Hendrik Glintenkamp, American Artist

I became acquainted with the work of Hendrik (Henry) Glintenkamp through my father, who owned two of his paintings – “Mexican Mountains” (sold to a private collector) and “Sunlight in the Valley” (Donated to the Los Angeles County Art Museum). Father acquired these from Glintenkamp’s wife Chinnie, with whom he was acquainted. Glintenkamp was significant in a minor way, and many galleries have one or two of his works. The two signed woodcuts illustrated below are still in my possession.


Henry Glintenkamp, American Artist (1887 – 1946)

The painter and illustrator Henry Glintenkamp (1887-1946) is known mainly for his anti-war illustrations that appeared in The Masses and other publications in the early twentieth century.  As a painter, he was additionally successful, particularly in his landscape and urban scenes.  Born in Augusta, New Jersey, the son of Hendrik and Sophie Dietz Glintenkamp, Henry received his elementary art training at the National Academy of Design (1903-06) before his study with Robert Henri the two years following.  One student’s recollection of Henri’s classes, that of Helen Appleton Read, gives an indication as to the influence he effected on students such as Glintenkamp: “The old idea was to learn to draw the figure before the student had ideas.  Henri’s idea was to have ideas first, paint pictures, make compositions, which is the same thing; learn to draw as you go along.  He taught us to paint from the inside out so to speak, try to find out that inner thing that made one particular man or woman different from any other man or woman. (William Innes Homer, 1969, p. 150).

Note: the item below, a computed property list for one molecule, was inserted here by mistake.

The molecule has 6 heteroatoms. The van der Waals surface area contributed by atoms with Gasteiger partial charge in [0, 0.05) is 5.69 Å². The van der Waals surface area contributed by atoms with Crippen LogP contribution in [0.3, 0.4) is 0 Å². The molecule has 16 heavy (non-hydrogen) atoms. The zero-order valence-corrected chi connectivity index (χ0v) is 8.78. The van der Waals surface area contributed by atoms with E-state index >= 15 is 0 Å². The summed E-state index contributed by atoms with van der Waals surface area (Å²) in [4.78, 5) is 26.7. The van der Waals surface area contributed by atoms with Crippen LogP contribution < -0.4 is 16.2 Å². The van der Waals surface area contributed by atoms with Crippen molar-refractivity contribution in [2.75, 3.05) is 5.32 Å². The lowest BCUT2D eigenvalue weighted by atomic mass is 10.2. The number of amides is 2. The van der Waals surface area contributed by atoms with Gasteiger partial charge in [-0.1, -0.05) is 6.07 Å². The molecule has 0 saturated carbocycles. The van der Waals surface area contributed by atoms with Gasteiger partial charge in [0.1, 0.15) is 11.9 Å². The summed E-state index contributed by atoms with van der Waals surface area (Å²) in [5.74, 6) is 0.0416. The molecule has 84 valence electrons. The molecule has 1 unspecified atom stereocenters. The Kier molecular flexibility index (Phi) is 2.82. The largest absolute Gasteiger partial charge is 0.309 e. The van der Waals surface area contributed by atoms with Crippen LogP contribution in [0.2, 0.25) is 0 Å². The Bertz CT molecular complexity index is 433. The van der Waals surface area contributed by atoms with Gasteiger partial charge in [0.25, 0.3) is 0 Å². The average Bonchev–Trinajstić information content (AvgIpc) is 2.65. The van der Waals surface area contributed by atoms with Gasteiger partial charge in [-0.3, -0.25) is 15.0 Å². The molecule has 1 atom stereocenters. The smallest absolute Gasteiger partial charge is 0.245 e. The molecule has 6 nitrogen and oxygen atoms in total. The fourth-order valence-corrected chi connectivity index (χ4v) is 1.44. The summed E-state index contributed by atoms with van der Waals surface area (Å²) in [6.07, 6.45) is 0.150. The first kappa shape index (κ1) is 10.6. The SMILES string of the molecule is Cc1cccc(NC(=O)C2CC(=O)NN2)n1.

Henri consequently attracted artists like Glintenkamp interested in returning to a sense of human qualities.  Setting up his studio in the Lincoln Arcade Building with Stuart Davis and Glenn O. Coleman, Glintenkamp did work that reflects a preoccupation with urban scenes and landscapes.  These works are broadly handled with heavy impasto and rapid strokes, but all retain an enigmatic quality undoubtedly intensified by his use of a more tonal palette of misty shades.   His urban scenes appear through a sort of mist.  Despite his limited palette, there is no sense of quietude in the artist’s work, nor is there any predominance of figures as in a more popular genre scene.  Instead, the focus would seem to be the relationship not of man, but of nature to her environment.  Glintenkamp’s expressive works rely heavily on mood, attained from darkened tones, as well as a strained or unpredictable display of nature. “Henry Glintenkamp’s art is marked by a sensuous and vigorous paint surface which no doubt was the first encouraged and perhaps even inspired by the teachings of Robert Henri.” (Fort, 1981, p. 27).